The Institute typically hosts two concurrent programs per semester. Programs are selected with a view toward maximizing impact and engagement across the theoretical computer science community, as well as impact on neighboring scientific fields. A typical one-semester program is led by a small group of organizers who are recognized experts in their fields, and involves about 60–70 long-term participants (a mix of senior and junior researchers) who spend a month or longer at the Institute. A program usually includes three week-long topical workshops, each of which attracts an additional group of invited speakers and focuses on a different aspect of the program's scientific scope, as well as an initial boot camp designed to put long-term participants on the same page.
This program studies the interaction between logic and the algorithms that they inspire, with applications to databases, complexity theory, and knowledge representation.
This program will bring together researchers in dynamic graphs, sketching, and optimization towards the common goals of obtaining provably faster algorithms, finding new connections between the areas, and making new advances at their intersection....
The Simons Institute for the Theory of Computing offers numerous ways for scientists to participate in the life of the Institute.
- Applications for the Simons Quantum Postdoctoral Fellowships.
- Applications for Science Communicators in Residence for Summer 2022, Fall 2022, and Spring 2023.
Classical approaches to algorithm design are both over-pessimistic (in making worst-case assumptions about the input) and over-optimistic (in assuming that the input is completely specified). This program explores alternatives to worst-case analysis of algorithms, as well as new methods for addressing uncertainty in instance specifications, with reference to a broad range of applications in learning, optimization and control.
Research on computational aspects of counting problems and partition functions has recently seen significant advances. This program aims to better understand the computational complexity of both exact and approximate counting problems, and their relationship to phase transitions in combinatorics and statistical physics.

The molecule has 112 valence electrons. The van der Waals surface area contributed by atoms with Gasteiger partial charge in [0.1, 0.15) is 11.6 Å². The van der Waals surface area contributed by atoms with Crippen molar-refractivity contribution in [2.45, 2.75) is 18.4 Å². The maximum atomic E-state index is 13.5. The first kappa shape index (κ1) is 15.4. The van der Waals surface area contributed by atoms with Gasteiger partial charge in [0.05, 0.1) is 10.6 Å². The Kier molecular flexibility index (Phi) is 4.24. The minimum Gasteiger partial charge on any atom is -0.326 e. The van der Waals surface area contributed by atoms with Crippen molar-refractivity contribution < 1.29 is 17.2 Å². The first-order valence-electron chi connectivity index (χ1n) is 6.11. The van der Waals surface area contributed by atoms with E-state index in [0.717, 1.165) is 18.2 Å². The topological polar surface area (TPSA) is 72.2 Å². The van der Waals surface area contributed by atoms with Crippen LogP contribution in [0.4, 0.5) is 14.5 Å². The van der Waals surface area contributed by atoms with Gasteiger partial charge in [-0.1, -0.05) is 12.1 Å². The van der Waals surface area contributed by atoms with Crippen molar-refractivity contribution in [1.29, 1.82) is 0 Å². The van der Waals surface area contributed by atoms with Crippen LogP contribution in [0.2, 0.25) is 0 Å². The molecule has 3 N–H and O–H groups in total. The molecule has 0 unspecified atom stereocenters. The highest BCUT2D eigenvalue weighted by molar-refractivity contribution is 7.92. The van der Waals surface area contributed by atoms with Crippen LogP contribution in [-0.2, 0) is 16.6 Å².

Economics and computer science have developed a remarkable number of points of contact over the past two decades. This program aims to build on these existing interactions in order to identify and make progress on a new generation of research problems at the intersection of the two fields.
As organizations and individuals are increasingly outsourcing storage and computation to large third-party systems, the need to simultaneously guarantee privacy, availability of data and correctness of computations is more crucial than ever. This program focuses on new developments in cryptography that address these issues, including homomorphic encryption, program obfuscation and verifiable outsourcing.
The program will bring together experts in information theory and theoretical CS to explore the application of information theoretic techniques in complexity theory and combinatorics, the theory and applications of coding theory, and connections between information theory, machine learning and big data.
Quantum Hamiltonian complexity is an exciting area combining deep questions and techniques from both quantum complexity theory and condensed matter physics. This interdisciplinary program will explore these connections and seek to establish a common language for investigating the outstanding issues at the heart of quantum Hamiltonian complexity.
The objective of this program is to bring together theoretical computer scientists and researchers from evolutionary biology, physics, probability and statistics in order to identify and tackle the some of the most important theoretical and computational challenges arising from evolutionary biology.
The goal of this program is to bring together mathematicians and computer scientists to study influences, measures of complexity of discrete functions, functional inequalities, invariance principles, non-classical norms, representation theory and other modern topics in mathematical analysis and their applications to theoretical computer science.